NEWS + ADVICE
How Military Transition is Like Cooking
What’s the very best meal you could make right now using nothing but the items currently found in your kitchen? Could you pull off a four course meal? Whip up a deep dish lasagna? Soup and sandwich? OK, maybe just soup?
How you answer this question depends more on what you have in your cabinets and refrigerator than it does your cooking abilities and it’s a great analogy for today’s veteran.
A military career, whether it be for four years or twenty-four years provides multiple opportunities to acquire skills and experiences. Some become permanent. Others, not so much.
Of course it’s not just about stocking up willy-nilly. To make a smooth transition into the private sector it’s about acquiring and maintaining an inventory of skills and experiences that will fit the needs of another organization.
Looking at the situation through the lens of the grocery store allows us to see that skills and experiences, like food, can be classified as staples, semi-perishable, and perishable. We need some of each, and we need to make sure they work together.
Staple Items: Professionalism, flexibility, and sense of duty are cans of soup. Once you have them, they really don’t go bad. These things can make a good meal better, and in a pinch they might even serve as a small meal. As great as soup is, though, nobody relies on a pantry full of soup as their only source of nourishment.
Semi-Perishable: These are your technical skills. A loaf of bread or box of pasta may last a while, but not forever. The same can be said for knowledge. Perhaps you were certified in a particular program or have a degree. This looks good on a resume, but there will eventually become a point that it gets stale. Did you get a degree in something other than the job you’re doing? Maybe the last time you actually worked in the field you got certified in was ten years ago. Degrees and certifications are important, but by themselves they don’t get jobs any more than two slices of bread make a sandwich.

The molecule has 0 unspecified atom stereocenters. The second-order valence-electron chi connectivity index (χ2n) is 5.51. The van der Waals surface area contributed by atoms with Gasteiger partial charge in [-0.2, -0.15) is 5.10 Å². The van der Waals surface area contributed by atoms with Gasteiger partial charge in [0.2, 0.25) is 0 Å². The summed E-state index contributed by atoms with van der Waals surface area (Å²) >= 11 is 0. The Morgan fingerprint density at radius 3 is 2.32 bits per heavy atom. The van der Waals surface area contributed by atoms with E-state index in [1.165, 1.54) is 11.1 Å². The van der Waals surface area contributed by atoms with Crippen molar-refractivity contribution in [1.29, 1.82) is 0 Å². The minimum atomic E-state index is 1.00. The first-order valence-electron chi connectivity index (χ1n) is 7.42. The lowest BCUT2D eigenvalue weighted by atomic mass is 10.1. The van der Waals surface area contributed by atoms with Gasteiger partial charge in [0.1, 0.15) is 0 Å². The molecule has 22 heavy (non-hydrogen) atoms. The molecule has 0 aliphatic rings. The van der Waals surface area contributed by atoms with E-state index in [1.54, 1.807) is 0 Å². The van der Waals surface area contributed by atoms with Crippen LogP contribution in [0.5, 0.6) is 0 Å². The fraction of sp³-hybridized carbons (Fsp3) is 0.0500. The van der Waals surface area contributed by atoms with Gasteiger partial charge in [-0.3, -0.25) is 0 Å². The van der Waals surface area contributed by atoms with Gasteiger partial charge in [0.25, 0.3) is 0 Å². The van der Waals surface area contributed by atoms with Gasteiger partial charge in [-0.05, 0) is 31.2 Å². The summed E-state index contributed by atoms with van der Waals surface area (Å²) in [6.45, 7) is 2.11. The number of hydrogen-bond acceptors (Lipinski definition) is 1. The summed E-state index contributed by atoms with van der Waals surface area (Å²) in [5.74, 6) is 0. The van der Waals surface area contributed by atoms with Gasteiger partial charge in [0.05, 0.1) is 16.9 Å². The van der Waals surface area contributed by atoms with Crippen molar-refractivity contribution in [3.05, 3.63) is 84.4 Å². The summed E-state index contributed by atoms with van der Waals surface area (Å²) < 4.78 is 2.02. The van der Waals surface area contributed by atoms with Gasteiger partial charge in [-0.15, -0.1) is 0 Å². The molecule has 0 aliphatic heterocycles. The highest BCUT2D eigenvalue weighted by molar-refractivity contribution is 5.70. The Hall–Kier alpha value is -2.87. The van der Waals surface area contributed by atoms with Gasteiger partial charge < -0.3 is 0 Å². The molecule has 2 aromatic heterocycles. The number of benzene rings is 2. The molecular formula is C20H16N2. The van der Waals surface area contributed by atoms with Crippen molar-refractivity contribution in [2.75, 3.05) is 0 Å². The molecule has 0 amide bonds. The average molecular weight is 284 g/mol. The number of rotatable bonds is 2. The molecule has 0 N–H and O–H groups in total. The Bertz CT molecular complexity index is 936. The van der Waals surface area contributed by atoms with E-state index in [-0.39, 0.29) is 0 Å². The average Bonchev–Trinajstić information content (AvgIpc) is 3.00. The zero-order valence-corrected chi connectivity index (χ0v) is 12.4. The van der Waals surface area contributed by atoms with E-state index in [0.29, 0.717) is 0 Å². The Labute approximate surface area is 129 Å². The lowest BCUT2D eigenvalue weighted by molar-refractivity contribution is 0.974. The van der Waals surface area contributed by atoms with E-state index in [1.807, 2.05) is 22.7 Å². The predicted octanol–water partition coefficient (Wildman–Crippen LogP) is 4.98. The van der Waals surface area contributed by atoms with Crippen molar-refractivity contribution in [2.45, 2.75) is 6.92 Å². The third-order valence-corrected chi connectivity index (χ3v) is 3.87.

Perishable: This is where experiences come into play. Like fruit and vegetables, they’re great when fresh, but the more time that passes the less desirable they become.
Sure, you can lean on the fact that you operated a certain piece of machinery, or led a specific type of unit eight years ago. Thinking this is good enough, however, is like comparing a bag of frozen corn to the fresh ears available at the local farmers market. Yes at one time the frozen stuff was just as fresh. But nobody will ever mistake one for the other.
All military careers eventually end, and while there are many programs to help transitioning veterans translate their skills, it’s also important to recognize that the best cookbook in the world is useless without the right ingredients.
Thinking about your career strategically means regular trips to the grocery store. It means frequently replenishing the skills and experiences, while at the same time maintaining the staples of leadership and professionalism. It means making sure all of the ingredients fit together. Fresh strawberries taste great, but they still don’t belong in a lasagna.
Now is the time to get ahead of the power curve. Make a list of what you need and shop often. Keep your kitchen well stocked. Company is coming over and once they do it will be too late to run the grocery store.
Bob Wheeler is is a Certified Veteran Transition Coach and founder of BW-Personal Career Services in Jacksonville, NC. Follow Bob on Twitter @bwpcs.This entry was posted on Thursday, August 21, 2014 7:03 am